2 September 2015

Andrew Haigh’s ‘45 Years’

Sometimes I find that the London film critics are ecstatic about a film, usually British, which I don’t like. The last one was Joanna Hogg’s Exhibition. I’m afraid Andrew Haigh’s 45 Years is in the same category, with 4 or 5 star ratings from everyone whose opinion matters, but not from me.

45 Years is set in present-day Norfolk. Kate and Geoff Mercer are a childless retired couple living in the countryside near Norwich. He used to be a middle-manager in a local (agri?)business, she was a teacher. They are at first sight, and to judge from their home and choice of car (a Skoda Octavia estate), sensible, modestly well-off and a little dull. Geoff (Tom Courtenay, born 1937) is in his late 70s, not good for his age, “decrepit” he says; Kate (Charlotte Rampling, born 1946) is younger, and good for hers. They don’t seem a terribly well-matched couple, perhaps he’s not the man he was. At the end of the coming week they intend to celebrate their 45th wedding anniversary (Geoff was ill for their 40th) with friends in Norwich’s Assembly House, famous for its Trafalgar Grand Ball of 1805. But the postman brings a letter from Switzerland which leaves them, to use a French word, bouleversés – bowled over.

50 years previously Geoff had been in the Swiss mountains with his German girlfriend Katya. There was an accident, her body couldn’t be retrieved. But recently a glacier has melted, the body has been discovered, and, since the Swiss records indicate that he was the next-of-kin, Geoff is being notified of its reappearance, unchanged by the passage of time. Not surprisingly, this reawakens memories of those “heedless” days with his first love. Sleepless, he starts rooting about in the loft (attic, grenier) and comes down with Katya’s photograph. The more Kate sees of Geoff’s upset state of mind, the unhappier she becomes - not that Norfolk in mid-winter, of which we see plenty - and the Skoda - would be that cheerful at the best of times. Eventually climbing up to the loft herself, she is disturbed by the contents of a scrapbook and some photographic slides from 50 years ago. The couple make it to the party having pulled themselves together – but for how long? 

Haigh’s previous films were about a year in the life of a London rent boy (Greek Pete) and a gay lost weekend in Nottingham (Weekend), markedly different milieux from that of a long-married couple in Norfolk. But the relationship was convincingly portrayed. Rampling is excellent at wifely stoicism which, borne too long, explodes. Courtenay’s Geoff comes across as a man who is a bit of a bumbler, probably didn’t deserve to be put through this trauma but eventually seems to be coping with it - his speech at the party is particularly well done.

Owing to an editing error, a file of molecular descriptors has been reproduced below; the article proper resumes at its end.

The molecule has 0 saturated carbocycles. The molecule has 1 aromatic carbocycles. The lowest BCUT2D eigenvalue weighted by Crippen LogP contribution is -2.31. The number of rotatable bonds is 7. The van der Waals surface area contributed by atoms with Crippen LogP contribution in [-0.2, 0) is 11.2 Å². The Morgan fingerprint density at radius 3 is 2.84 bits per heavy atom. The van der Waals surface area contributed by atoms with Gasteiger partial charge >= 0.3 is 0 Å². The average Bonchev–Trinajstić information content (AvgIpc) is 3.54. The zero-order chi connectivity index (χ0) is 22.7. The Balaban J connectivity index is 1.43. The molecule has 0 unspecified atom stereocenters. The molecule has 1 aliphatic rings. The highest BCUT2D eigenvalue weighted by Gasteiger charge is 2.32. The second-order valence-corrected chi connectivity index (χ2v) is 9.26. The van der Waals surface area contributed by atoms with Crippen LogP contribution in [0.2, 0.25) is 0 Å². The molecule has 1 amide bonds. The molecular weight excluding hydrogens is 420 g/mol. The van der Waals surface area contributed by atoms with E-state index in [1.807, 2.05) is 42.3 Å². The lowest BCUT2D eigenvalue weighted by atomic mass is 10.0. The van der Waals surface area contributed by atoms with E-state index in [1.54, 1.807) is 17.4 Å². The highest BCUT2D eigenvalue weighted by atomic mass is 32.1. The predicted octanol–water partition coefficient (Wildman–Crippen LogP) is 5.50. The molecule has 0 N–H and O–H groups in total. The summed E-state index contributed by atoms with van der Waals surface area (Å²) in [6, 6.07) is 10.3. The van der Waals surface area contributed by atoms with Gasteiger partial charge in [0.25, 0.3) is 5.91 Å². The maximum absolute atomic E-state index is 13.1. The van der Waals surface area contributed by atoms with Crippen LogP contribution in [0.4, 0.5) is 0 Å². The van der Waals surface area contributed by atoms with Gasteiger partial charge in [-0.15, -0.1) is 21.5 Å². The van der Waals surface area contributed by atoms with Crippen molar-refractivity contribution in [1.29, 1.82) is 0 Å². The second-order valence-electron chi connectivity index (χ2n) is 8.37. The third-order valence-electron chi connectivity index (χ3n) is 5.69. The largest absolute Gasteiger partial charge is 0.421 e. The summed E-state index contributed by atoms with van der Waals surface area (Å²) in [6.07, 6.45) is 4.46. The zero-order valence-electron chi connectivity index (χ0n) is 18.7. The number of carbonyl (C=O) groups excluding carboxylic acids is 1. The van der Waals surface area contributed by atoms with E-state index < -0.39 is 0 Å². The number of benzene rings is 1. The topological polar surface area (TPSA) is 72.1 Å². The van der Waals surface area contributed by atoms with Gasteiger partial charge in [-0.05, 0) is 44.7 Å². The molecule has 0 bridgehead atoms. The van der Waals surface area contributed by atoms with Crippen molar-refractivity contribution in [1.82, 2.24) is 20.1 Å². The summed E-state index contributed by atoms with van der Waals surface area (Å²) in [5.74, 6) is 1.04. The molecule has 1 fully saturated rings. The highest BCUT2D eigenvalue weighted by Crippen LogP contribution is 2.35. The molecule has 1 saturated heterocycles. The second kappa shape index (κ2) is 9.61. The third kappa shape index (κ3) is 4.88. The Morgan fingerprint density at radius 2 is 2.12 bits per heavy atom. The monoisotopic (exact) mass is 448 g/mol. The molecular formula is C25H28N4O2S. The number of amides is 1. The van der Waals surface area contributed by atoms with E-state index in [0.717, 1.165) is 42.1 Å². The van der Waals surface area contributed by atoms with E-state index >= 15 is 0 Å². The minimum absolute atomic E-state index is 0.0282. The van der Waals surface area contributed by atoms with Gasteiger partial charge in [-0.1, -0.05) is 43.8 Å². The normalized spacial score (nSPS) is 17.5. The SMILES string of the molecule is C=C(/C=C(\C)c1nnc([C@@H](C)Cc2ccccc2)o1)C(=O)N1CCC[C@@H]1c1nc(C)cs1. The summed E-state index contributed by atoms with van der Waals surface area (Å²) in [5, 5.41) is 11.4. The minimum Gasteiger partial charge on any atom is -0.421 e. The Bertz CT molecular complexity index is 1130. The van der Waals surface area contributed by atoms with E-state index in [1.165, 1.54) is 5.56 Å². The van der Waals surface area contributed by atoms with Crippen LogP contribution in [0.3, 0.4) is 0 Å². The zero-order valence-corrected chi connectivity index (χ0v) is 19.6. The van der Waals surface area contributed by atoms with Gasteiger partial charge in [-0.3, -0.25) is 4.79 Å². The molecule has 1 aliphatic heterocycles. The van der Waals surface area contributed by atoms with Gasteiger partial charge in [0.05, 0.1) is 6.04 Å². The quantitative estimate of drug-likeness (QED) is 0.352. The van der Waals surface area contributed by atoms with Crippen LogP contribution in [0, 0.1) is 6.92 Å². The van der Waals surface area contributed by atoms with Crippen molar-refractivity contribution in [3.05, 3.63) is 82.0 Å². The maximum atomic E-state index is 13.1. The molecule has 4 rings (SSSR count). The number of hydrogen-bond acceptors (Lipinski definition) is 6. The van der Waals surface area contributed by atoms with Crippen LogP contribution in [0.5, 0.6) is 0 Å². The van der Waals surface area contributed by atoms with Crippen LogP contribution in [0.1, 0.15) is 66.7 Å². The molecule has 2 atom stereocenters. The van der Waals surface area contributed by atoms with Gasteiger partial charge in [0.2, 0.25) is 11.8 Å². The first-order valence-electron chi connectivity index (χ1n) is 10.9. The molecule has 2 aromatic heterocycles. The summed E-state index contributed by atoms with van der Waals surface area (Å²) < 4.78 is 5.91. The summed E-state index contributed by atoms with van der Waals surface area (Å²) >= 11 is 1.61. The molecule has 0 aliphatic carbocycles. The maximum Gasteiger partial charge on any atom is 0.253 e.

My objections to 45 Years lie with its mechanics – I have admitted in a previous post to being disqualified as a critic, being prone to “objecting on the grounds of probability”. Mindful of this shortcoming I can discount some minor problems: why would the Swiss authorities have accepted Geoff as the next-of-kin of Katya, to whom he wasn’t married, whatever tale they had concocted to satisfy hoteliers on their travels – did she have no relatives in Germany? Surely it was just too convenient that the slide projector should still be in working order and with the right carousel of slides in place - perhaps it was Geoff, a man who had replaced his Katya with a Kate and has a German shepherd dog.  Enough!  My real problem with 45 Years is that when relating a search for lost times, the time-scales matter. The Mercers seem oddly out of their present. They don’t have mobile phones or computers, and there is talk of booking flights from Stansted using a travel agent. The explanation for these anachronisms may well lie in the origins of the film, described by Joe Shute in the Sunday Telegraph. 45 Years is based on a short story by David Constantine, In Another Country, published in 2001:
Holidaying in France some 15 years ago, Constantine heard of the discovery of a twenty-something mountaineer who had fallen down a glacial crevasse in Chamonix in the 1930s. Seventy years on, the retreating ice released its hold on the guide’s body, which the son he had fathered before his death was taken to identify. The shocking sight of his father - perfectly preserved in his prime, while he himself approached his eighties - tipped the son towards insanity. … 45 Years’ fleshed-out plot stays faithful to Constantine’s fictional interpretation of these real-life events
and perhaps made a problem for itself in so doing. At the party, the Mercers dance their way all through Smoke Gets in Your Eyes with its redolent lyric:
They asked me how I knew, My true love was true 
… And yet today, my love has gone away, I am without my love
However the best-known version of this song is by the Platters and it peaked in 1959. Ten years later, the time of their wedding in the film, as opposed presumably to the short story, Geoff, Kate and their friends would have been jigging around to the Beatles or the Rolling Stones:
Because I used to love her but it's all over now
which would hardly have been appropriate. 45 Years is 10 to 15 years too late – it should have been made a decade ago or, if made now, set then. Still, it brings two of Noël Coward’s best-known lines to mind: “Very flat, Norfolk” and “Strange how potent cheap music is”.

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